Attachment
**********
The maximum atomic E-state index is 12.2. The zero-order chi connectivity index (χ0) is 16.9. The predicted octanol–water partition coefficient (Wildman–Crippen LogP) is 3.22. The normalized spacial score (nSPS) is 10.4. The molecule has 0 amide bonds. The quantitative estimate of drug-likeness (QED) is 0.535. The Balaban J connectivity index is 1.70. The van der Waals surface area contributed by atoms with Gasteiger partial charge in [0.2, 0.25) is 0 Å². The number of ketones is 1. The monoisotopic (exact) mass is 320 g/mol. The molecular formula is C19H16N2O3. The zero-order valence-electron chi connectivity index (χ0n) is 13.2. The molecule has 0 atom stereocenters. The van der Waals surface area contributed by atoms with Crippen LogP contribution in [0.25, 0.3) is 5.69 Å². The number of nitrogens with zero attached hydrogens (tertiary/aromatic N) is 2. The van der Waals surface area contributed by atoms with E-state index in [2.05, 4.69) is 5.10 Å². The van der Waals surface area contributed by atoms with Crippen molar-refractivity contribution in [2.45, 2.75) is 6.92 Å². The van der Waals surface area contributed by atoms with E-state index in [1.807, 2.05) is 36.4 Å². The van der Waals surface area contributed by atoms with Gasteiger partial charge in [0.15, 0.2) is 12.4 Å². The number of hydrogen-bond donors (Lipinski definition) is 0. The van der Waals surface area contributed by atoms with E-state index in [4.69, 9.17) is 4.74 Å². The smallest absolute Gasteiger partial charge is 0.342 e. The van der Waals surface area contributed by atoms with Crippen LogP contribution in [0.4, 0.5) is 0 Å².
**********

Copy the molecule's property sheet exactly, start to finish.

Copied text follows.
The maximum atomic E-state index is 12.2. The zero-order chi connectivity index (χ0) is 16.9. The predicted octanol–water partition coefficient (Wildman–Crippen LogP) is 3.22. The normalized spacial score (nSPS) is 10.4. The molecule has 0 amide bonds. The quantitative estimate of drug-likeness (QED) is 0.535. The Balaban J connectivity index is 1.70. The van der Waals surface area contributed by atoms with Gasteiger partial charge in [0.2, 0.25) is 0 Å². The number of ketones is 1. The monoisotopic (exact) mass is 320 g/mol. The molecular formula is C19H16N2O3. The zero-order valence-electron chi connectivity index (χ0n) is 13.2. The molecule has 0 atom stereocenters. The van der Waals surface area contributed by atoms with Crippen LogP contribution in [0.25, 0.3) is 5.69 Å². The number of nitrogens with zero attached hydrogens (tertiary/aromatic N) is 2. The van der Waals surface area contributed by atoms with E-state index in [2.05, 4.69) is 5.10 Å². The van der Waals surface area contributed by atoms with Crippen molar-refractivity contribution in [2.45, 2.75) is 6.92 Å². The van der Waals surface area contributed by atoms with E-state index in [1.807, 2.05) is 36.4 Å². The van der Waals surface area contributed by atoms with Gasteiger partial charge in [0.15, 0.2) is 12.4 Å². The number of hydrogen-bond donors (Lipinski definition) is 0. The van der Waals surface area contributed by atoms with E-state index in [4.69, 9.17) is 4.74 Å². The smallest absolute Gasteiger partial charge is 0.342 e. The van der Waals surface area contributed by atoms with Crippen LogP contribution in [0.4, 0.5) is 0 Å².